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Stator replacement

Thanks to Steve's video's and instructions I was able to pull the engine today. Super helpful, thanks!

Only challenge I've found is that I can't pull the rear case off when replacing the stator, it clunks against something in/on the output shaft area? Anybody know what's happening, and how I can get around it? :)

1987 Goldwing Aspencade
 

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Thank you for the Welcome Dennis!

I love this site! VMSGuy was spot on.......I choose option one first, because it was least destructive (gasket survived as well). Remove the side cover located beneath the fuel pump and on the shaft there are 2 screws (with retainers) in the shaft. Stuff a rag into the open engine/gearbox forward of the area, then super duper carefully remove the screws and retainers such that they don't fall in! After that the cover slides right off! And please note that this is on a 1987 1200 Aspencade. .....now I wait for the Stator and Gaskets to arrive....... :)

Thanks for your tremendous help fellas!
 

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OK, you guys are my favorite, thanks for the advice! :)

One lingering question is whether or not I should solder the wires versus using a replacement connector, as it seems it's why the stator failed (burnt prong on connector)? If I keep this thing sealed with electro-grease will it fail again? Or clip the connector and solder it? Or????? We bought this bike on Saturday (expecting a failed stator), tested, then had the engine out on Sunday, and hope to have it running again next Saturday. 50K on the engine, new tires, new AGM battery, looks nice, tranny's solid, suspension's solid, can't wait to run it again. This thing drives quite a bit nicer than my old CBX!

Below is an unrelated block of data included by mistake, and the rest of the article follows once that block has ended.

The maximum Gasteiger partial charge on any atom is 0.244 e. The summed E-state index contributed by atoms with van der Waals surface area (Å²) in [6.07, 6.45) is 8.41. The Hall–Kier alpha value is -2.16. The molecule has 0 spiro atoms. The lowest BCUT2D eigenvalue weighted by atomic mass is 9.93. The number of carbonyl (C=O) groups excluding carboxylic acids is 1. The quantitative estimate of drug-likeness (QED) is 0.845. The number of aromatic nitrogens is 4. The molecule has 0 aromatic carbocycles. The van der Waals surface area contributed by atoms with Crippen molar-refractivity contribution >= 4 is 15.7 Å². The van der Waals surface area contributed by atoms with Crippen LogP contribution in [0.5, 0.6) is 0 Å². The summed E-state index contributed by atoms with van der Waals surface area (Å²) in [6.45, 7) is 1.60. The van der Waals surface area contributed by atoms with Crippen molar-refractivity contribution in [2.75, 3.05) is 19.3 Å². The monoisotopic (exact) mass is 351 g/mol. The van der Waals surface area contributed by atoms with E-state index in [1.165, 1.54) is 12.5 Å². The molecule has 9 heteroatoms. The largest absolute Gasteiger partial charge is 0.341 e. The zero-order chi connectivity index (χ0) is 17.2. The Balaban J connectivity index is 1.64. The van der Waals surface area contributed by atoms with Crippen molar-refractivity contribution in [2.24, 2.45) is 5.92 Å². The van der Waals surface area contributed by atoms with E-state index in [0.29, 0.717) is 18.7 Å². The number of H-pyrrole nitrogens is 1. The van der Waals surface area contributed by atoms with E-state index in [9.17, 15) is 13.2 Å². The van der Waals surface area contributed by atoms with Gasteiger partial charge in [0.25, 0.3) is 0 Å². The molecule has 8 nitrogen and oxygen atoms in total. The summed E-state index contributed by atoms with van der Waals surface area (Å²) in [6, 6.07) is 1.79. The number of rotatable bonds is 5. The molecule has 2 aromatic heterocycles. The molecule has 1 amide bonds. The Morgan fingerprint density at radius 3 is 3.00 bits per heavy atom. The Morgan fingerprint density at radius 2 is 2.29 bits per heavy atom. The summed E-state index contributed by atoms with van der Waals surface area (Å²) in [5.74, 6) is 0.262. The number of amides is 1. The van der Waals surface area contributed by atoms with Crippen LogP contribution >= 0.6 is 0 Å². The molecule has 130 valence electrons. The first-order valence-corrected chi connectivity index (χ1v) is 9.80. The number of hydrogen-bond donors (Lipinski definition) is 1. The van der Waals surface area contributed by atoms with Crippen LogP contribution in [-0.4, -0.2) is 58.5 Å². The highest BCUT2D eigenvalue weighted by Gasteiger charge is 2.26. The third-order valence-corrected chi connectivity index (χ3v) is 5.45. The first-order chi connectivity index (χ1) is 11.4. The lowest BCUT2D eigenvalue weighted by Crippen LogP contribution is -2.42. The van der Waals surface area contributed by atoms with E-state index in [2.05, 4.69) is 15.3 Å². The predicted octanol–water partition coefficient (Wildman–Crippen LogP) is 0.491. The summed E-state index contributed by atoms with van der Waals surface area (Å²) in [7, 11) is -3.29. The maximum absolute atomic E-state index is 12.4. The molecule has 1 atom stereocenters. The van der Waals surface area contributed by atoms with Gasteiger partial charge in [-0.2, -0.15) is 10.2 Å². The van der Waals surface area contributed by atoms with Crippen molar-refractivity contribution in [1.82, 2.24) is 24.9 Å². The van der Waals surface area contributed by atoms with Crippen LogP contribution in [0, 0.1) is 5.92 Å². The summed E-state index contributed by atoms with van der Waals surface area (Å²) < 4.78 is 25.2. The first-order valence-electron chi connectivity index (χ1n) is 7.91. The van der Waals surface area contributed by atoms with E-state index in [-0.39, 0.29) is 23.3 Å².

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PS....what's a reasonable timeframe to pull and replace a stator? I'm mechanically strong (mechanical designer/now IS geek), have the tools, and the desire. :)
 

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Hi All,
Since I had to replace the stator connector anyways, I went ahead and soldered the connections in hopes it would remove any opportunity for this to happen again (I had a bad connector). To prevent this from happening to you; use de-electric grease on the stator connector annually (you've been warned)!!!

This was a big project, though if I had to do it again I would now move much faster knowing the process. A few things I took away;
1. when pulling the engine free of the UJ, be sure to slide the UJ back (there's a bunch of room gained by this)
2. Definitely align the cams and pull the right hand pully, and also the pickups on the crank, such that they stay with the frame.
3. Not quite sure where the 7 wire lead's connector is that goes to the bottom of the engine, so I ended up cutting it and then resoldering it. This did not make me happy, though I got over it.
4. You'll most definitely want to order a new stator, rear cover seal, clutch seal, and maybe o-ring seals (4) for the carbs and for the water pump and thermostat. You may not need the o-rings, but better safe than waiting for them on a parts order.
5. When screws are pulled to removed a cover, fairing piece, etc., stick them back in the hole they came from, or place them in little piles of parts so all stays together. Doing this I lost no screws or parts.
6. Getting the engine back in is a pain in the rear; would love to know the magic trick!

Doing the stator replacement was a lot of work, but in the end we saved a ton of money and I got to know our new/used bike better then I would have otherwise. We bought the bike cheap because of this issue, then did the work ourselves, thereby giving us a reliable new toy. :) It now runs great!

Thanks VMSGuy for your help, and Steve for the great videos and instructions.
David
 

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I missed Dennis' and VMSGuys posts before I last posted. I concur with both comments.

Getting the UJ out of the way absolutely must save a ton of time, especially if you don't need to remove the front covers or fight to get the UJ plugged in whilst attempting to land the engine.

I do need to get the book, does anyone have a favorite? Clymers? Would be interested in learning about the Honda adjustment.... I'm also going to dig in to find the Rectifier connector to grease it up.

Thanks for the help and ideas fellas! :)
 
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